If you’re on the other side of the world to each other, you can always compare codes by clicking on the share icon and choosing a different app to send your code.
You’ll appreciate the benefit of these codes when you also enable security notifications next.
Enable Security Notifications
By enabling this feature in Settings followed by Privacy, you will be notified if a verification code ever changes.
There are legitimate reasons for a code changing, say – if the person you are chatting with reinstalls WhatsApp or upgrades their phone. However, by being notified when it does occur, it allows you to check that the reason is definitely legitimate and not the result of your friend’s account being hacked.
Turn off Preview Notifications
Concerns about privacy should also extend to those around you. Separate from iOS notification settings, WhatsApp has its own notification settings that allow you to disable previews, by going into Settings followed by Notifications.
Disabling previews eliminates the risk of anyone inadvertently reading your messages when you receive a notification on your lock screen. Once disabled, all they’ll ever see is who the message is from.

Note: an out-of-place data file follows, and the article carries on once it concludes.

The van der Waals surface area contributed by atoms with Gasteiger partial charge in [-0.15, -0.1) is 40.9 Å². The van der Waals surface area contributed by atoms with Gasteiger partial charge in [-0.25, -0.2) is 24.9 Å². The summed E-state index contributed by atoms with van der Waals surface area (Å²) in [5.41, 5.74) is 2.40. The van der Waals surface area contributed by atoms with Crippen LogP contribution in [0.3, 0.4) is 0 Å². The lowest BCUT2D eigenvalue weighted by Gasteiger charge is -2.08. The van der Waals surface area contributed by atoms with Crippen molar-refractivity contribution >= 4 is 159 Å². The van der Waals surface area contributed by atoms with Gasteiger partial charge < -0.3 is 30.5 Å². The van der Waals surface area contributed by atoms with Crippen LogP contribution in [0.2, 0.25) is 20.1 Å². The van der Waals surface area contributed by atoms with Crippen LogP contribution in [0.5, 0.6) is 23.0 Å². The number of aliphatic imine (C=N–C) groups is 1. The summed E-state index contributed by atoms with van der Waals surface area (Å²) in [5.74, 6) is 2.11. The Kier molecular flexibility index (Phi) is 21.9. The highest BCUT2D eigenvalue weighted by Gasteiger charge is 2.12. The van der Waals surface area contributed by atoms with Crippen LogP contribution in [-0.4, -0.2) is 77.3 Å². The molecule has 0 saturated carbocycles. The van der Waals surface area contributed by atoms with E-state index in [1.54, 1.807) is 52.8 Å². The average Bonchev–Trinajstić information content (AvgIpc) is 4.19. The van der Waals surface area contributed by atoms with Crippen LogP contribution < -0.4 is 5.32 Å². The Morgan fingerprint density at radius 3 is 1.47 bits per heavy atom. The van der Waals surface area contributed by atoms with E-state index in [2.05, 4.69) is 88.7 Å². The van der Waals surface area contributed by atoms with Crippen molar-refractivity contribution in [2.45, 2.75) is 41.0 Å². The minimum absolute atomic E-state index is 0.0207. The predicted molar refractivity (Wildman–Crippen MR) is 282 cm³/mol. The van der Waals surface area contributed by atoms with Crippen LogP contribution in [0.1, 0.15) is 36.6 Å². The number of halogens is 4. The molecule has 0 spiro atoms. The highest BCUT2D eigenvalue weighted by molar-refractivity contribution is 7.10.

Require Face ID with Screen Lock
On the topic of being wary of your surroundings, if you usually have your phone set to only lock only after a few minutes of inactivity, rather than immediately, it’s a good idea to enable Screen lock.
This requires Face ID to separately unlock your WhatsApp app. With Screen lock enabled, even if someone where to access your phone, they won’t be able to access your WhatsApp account.
Turn off Read Receipts
Let’s be honest, there are always occasions where we read a message and can’t be bothered to reply straight away. By turning off read receipts, it instantly eliminates a million questions, such as why you’ve read the message and not bothered to respond.
There’s absolutely nothing wrong with reading a message and not replying immediately, so disable read receipts by going into Account, followed by Privacy.
So those are ten tips to better secure WhatsApp and protect your privacy. While there’s nothing we can do to prevent WhatsApp from harvesting some of our data, these tips help in areas that are well within our control. Which are also the areas that will likely have the most impact in our daily activities.
For more tips like this, please hit subscribe and I look forward to chatting with you in the next article.